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Tuesday, Sep 19, 2017
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Letters to the editor: Reject judicial activism

Reject judicial activism Kevin McLaughlin ("Vote 'yes' for a high court without fear or favor," Views, Oct. 14), identified by the Tribune as chairman of the Hillsborough County Bar Association's Trial and Litigation section, would have citizens vote "yes" to retain activist judges. Those of us who have been in and around the criminal justice system for many years know why many trial lawyers support activist judges. If McLaughlin believes that activist judges (those who legislate from the bench) are fair, impartial and honest, I've got a bridge over Lake Okeechobee for sale. The merit retention process and impeachment processes are the only mechanisms by which citizens can reject judicial activism. The "shameless" party here is McLaughlin, who in partisan fashion attacks honest businessmen who care deeply about their country and are willing to selflessly sacrifice millions of dollars to rid our nation of a serious threat to the democratic process as provided by our Constitution. Lane Bonner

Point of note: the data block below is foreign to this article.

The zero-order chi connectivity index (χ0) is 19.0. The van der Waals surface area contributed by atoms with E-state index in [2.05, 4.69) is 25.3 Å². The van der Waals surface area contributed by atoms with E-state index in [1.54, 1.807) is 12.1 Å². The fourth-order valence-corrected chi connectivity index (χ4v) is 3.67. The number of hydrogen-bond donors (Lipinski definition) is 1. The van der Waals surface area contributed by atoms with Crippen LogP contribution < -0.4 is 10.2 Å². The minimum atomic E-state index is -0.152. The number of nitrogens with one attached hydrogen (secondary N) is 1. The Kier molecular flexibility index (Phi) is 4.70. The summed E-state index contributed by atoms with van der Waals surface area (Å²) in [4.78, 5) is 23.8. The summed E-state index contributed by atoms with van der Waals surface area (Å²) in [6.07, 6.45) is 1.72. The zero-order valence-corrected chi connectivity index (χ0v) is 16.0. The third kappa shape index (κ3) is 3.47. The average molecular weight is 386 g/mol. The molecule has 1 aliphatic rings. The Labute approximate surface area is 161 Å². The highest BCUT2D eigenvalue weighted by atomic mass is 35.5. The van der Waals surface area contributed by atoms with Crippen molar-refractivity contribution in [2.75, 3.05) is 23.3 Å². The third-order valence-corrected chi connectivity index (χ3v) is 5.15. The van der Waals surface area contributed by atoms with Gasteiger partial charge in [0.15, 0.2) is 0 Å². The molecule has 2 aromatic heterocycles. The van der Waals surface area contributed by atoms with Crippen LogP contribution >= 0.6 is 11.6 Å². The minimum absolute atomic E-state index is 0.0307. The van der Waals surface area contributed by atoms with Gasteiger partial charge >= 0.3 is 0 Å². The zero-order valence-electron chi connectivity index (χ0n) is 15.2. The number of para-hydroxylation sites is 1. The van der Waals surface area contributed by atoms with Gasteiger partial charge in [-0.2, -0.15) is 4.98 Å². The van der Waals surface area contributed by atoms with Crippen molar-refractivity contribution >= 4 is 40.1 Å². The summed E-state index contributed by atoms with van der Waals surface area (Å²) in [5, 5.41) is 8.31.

Plant City Stop 'easy money' Regarding "Continue 'Penny for Pasco,'" (Our Views, Oct. 10): Penny for Pasco? Almost 10 years ago Pasco instituted a 16.7 percent tax increase borne disproportionately by lower-income citizens. Today the Big Two political parties agree that taxes on both middle-income and lower-income taxpayers are too high. Yet people seriously advocate renewing a discriminatory tax during a recessionary period that has devastated the working class in Pasco? Are they heartless or brainless? Affluent people don't spend all their income. Marginally employed or unemployed people do. A sales tax hits every dollar of a struggling family but is far easier on the dual-income, no-kids pairings and the wealthy who don't spend all they make every week. They pay a lower effective tax rate than the poor — exactly what Joe Biden and Paul Ryan said is wrong with the current tax system. Don't wait for the blowhards to break their promises. Cut taxes on the poor here, at home, yourself. Counties can't print deficit money. They'll have to learn to do what you already do. Tighten up, live within their (our) means. Cut their addiction to "easy money" even if it's only a penny at a time. Michael Muetzel New Port Richey Deserving of a break The citizens of Pasco County have a unique opportunity to vote themselves a tax cut. By voting "no" on the Penny for Pasco sales tax extension, citizens in Pasco will pay less on almost everything they buy. Cars and clothes, etc., will have a 6 percent sales tax rather then the current 7 percent. The Penny for Pasco was not supposed to last forever. It was a limited-time tax that was supposed to expire. But like all taxes, once politicians get used to extra revenues they find all kinds of goodies to spend it on. Pasco County, you deserve a tax cut. Vote "no" on the Penny for Pasco extension. Lee Getter New Port Richey Change perspective Tampa Mayor Bob Buckhorn is wrong to push a subsidized restaurant for Curtis Hixon Park — this is great green space. His idea will ruin it. Leave it alone. Why is it prudent to subsidize another venture, as taxpayers are doing with the performing arts center, the aquarium, the streetcar, Raymond James Stadium and others, when we have significant declining tax and revenue bases? Buckhorn should adopt an entrepreneurial, not a socialist, perspective. If they cannot stand on their own, they should not be in business. How many more monuments to dumbness, such as those pushed by his some of his predecessors, does Tampa need? Having recently returned from Sweden and Denmark, where bicycles are the norm, Buckhorn's idea to have a rent-a-bike program is short-sighted since our streets are not geared for this. Get the streets done first so the neighborhoods can use bikes, then think about a rent-a-bike program. Dick Powers Tampa Not a modest restriction One would think a newspaper would get the facts right before editorializing, but the Trib is all wrong on Amendment 6. This proposal, which would diminish our state constitutional right to privacy in order to restrict a woman's right to make a reproductive health decision to end a pregnancy with her doctor and without governmental interference, does not provide any exceptions for rape, incest or danger to the life of the mother. All abortions would be similarly restricted. This amendment completely removes the citizen's right to privacy in the area of reproductive health. It is the first step toward allowing the Florida Legislature complete control over all of the reproductive choices of Florida women. It would even allow them the license to make laws restricting access to contraception and birth control. Amendment 6 is, therefore, not a "modest" restriction. It is intrusive and absolutely unnecessary. Florida women do not need or want their private reproductive health decisions made by the Legislature. Vote "no" on Amendment 6. Rochelle Reback Tampa Praying for more education Regarding "Altar not the place for politics" (Letter of the Day, Oct. 12): Yes, I go to my place of worship, as others go to theirs, to hear and understand faith's teachings. But I pray there would be more education from leaders of all denominations when they see a need to guide their flocks and to warn them about a candidate or a cause that may go against their members and the teachings of their perspective faiths. A recent example of this happened in my church. Our church is currently suing the Obama administration over multiple issues, but the sad fact is that 52 percent of those "who call themselves Catholics" voted for President Obama in 2008! Dale Kimball Lutz
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